Exhibit on Black Builder Jacob Wynkoop in New Paltz at Historic Huguenot Street
NEW PALTZ, NY (May 24, 2019) Historic Huguenot Street (HHS) presents the exhibit “Never Was a Slave” Jacob Wynkoop, Free and Black in 19th-Century New Paltz at the DuBois Fort Visitor Center, June 1 through July 14, 2019. Jacob was born in New Paltz, New York, in 1829, the child of two former slaves, Thomas and Jane Deyo Wynkoop. Jacob had an exceptional and varied life for any man (black or white) of his times. Among the first African Americans to buy land in the community, he also served in the Union Army during the Civil War, organized politically on behalf of blacks in town, and built a series of homes in the late-19th century that define a neighborhood in the village of New Paltz. Jacob and his family’s story are illuminated by historical documents and photographic materials from the HHS Archives, the Haviland-Heidgerd Historical Collection at the Elting Memorial Library, Town of New Paltz Records, and the Records of the Reformed Church of New Paltz. The exhibit is curated by Josephine Bloodgood, HHS Director of Curatorial and Preservation Affairs.
The DuBois Fort Visitor Center is open Thursday through Tuesday, 10 AM to 5 PM The exhibit is free and open to the public. Walking tours to view the exterior of house built by Wynkoop will take place on Sunday, June 2, as part of the Juneteenth Celebration at HHS. For times and more information, visit https://www.huguenotstreet.org/juneteenth.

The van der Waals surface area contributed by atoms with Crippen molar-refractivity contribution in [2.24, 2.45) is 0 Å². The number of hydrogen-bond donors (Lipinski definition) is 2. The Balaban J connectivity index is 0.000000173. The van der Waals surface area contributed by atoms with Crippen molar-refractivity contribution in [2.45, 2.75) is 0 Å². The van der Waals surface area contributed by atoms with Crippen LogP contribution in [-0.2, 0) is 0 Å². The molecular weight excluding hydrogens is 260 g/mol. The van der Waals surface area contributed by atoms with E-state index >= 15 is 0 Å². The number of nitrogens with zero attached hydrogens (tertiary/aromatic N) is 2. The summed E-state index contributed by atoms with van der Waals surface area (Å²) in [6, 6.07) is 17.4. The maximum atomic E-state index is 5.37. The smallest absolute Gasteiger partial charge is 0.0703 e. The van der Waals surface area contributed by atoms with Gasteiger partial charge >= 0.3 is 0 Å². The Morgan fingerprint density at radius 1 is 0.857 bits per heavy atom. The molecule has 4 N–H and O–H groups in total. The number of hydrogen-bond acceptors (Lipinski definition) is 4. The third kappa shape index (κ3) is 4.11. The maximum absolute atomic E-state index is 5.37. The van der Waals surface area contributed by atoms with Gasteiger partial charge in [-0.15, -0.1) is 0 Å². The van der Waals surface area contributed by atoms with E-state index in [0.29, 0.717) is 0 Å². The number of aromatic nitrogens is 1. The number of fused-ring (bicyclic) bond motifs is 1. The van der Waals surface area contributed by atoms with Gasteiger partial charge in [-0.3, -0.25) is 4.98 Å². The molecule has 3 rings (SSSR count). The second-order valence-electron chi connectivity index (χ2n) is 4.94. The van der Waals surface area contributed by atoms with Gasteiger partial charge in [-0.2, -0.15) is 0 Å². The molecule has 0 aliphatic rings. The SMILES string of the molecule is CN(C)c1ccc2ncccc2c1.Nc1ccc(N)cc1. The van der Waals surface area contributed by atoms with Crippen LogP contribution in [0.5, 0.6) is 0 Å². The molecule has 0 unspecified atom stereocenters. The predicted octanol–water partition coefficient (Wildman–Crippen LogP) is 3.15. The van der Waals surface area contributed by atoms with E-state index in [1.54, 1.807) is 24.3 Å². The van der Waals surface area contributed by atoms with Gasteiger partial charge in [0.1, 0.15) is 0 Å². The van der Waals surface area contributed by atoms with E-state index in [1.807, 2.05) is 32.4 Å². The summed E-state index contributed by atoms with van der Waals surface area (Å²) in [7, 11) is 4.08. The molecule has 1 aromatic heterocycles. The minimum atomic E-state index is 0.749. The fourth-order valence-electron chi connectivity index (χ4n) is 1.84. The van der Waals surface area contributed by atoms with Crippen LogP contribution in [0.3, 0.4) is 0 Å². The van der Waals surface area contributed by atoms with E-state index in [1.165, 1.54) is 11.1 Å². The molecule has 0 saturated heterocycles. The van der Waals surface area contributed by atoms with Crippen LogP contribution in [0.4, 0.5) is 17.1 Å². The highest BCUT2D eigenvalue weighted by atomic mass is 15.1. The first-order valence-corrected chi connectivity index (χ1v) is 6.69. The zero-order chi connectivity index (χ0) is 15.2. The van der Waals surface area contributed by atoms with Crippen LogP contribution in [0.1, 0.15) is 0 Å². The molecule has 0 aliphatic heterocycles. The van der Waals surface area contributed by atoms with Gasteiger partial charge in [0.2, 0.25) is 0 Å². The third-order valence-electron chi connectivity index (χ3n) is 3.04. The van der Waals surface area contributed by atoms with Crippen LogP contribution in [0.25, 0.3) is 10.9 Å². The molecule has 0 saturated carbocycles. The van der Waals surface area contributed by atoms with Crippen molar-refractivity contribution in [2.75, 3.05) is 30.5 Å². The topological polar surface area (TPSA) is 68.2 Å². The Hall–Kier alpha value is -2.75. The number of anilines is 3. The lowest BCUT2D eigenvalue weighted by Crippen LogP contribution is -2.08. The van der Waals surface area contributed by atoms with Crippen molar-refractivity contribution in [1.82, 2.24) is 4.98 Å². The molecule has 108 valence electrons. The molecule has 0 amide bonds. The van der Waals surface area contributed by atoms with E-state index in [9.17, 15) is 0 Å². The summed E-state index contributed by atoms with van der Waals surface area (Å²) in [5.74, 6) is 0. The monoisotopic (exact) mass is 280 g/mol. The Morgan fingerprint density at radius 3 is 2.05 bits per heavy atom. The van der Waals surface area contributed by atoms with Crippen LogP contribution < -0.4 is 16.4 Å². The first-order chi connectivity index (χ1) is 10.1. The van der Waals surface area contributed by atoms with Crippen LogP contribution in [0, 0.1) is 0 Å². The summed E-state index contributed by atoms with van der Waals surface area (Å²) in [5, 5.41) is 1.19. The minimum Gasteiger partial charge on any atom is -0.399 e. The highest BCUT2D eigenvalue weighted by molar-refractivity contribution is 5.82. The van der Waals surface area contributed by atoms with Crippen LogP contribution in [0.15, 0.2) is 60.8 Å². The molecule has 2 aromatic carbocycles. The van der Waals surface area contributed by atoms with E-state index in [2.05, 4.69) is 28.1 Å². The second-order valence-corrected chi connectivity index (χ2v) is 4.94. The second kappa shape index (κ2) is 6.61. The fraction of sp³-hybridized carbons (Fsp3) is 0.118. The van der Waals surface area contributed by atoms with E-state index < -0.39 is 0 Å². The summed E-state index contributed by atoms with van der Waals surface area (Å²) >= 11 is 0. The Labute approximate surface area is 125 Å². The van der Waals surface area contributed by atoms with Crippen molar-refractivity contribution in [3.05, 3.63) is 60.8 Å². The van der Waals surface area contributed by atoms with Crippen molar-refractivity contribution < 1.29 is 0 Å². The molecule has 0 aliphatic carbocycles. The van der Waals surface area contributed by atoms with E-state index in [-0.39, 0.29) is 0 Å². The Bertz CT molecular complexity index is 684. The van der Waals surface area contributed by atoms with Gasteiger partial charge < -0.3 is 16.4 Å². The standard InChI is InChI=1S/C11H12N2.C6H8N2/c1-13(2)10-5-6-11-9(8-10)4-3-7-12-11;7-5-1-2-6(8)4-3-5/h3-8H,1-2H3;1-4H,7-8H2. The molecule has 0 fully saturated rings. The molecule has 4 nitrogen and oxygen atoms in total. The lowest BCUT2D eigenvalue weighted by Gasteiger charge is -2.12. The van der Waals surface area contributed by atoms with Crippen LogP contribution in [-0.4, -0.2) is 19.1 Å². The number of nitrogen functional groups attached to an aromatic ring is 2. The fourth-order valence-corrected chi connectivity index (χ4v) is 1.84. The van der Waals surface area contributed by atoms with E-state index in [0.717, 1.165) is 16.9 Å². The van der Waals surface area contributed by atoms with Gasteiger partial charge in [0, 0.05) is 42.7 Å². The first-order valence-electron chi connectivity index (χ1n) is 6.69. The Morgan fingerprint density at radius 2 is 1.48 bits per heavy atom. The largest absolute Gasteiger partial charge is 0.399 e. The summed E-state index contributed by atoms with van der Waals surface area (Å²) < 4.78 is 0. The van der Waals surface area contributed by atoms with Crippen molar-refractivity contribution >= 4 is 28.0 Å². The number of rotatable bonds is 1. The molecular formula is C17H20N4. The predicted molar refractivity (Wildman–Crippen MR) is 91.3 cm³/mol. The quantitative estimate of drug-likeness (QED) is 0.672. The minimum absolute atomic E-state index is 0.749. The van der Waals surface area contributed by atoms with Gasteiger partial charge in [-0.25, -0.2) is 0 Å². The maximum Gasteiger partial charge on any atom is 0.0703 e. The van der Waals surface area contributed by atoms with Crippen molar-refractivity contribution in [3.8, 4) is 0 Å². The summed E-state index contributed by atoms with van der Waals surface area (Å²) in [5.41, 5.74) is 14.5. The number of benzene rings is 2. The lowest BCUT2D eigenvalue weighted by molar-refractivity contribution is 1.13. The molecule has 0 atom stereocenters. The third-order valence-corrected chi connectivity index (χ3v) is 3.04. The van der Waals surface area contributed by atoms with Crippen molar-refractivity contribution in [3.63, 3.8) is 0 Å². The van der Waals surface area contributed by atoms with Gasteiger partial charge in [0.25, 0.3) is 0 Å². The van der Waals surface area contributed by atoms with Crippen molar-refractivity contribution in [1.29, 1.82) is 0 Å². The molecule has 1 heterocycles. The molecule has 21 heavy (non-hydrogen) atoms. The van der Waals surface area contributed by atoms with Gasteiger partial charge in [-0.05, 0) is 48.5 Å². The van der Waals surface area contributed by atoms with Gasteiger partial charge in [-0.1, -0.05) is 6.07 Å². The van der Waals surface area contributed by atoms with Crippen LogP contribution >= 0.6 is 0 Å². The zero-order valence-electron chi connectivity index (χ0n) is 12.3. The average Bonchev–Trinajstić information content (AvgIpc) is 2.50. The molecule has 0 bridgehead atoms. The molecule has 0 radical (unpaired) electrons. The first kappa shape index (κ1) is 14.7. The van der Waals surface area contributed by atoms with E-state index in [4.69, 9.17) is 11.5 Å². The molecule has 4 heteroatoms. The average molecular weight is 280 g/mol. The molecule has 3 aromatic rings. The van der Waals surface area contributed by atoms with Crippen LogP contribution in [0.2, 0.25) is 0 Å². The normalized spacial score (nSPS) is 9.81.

About Historic Huguenot Street
A National Historic Landmark District, Historic Huguenot Street is a 501(c)3 non-profit that encompasses 30 buildings across 10 acres comprising the heart of the original 1678 New Paltz settlement, including seven stone houses dating to the early eighteenth century. Historic Huguenot Street was founded in 1894 as the Huguenot Patriotic, Historical, and Monumental Society to preserve the nationally acclaimed collection of stone houses. Since then, Historic Huguenot Street has grown into an innovative museum, chartered as an educational corporation by the University of the State of New York Department of Education that is dedicated to protecting our historic buildings, preserving an important collection of artifacts and manuscripts, and promoting the stories of the Huguenot Street families from the seventeenth century to today.
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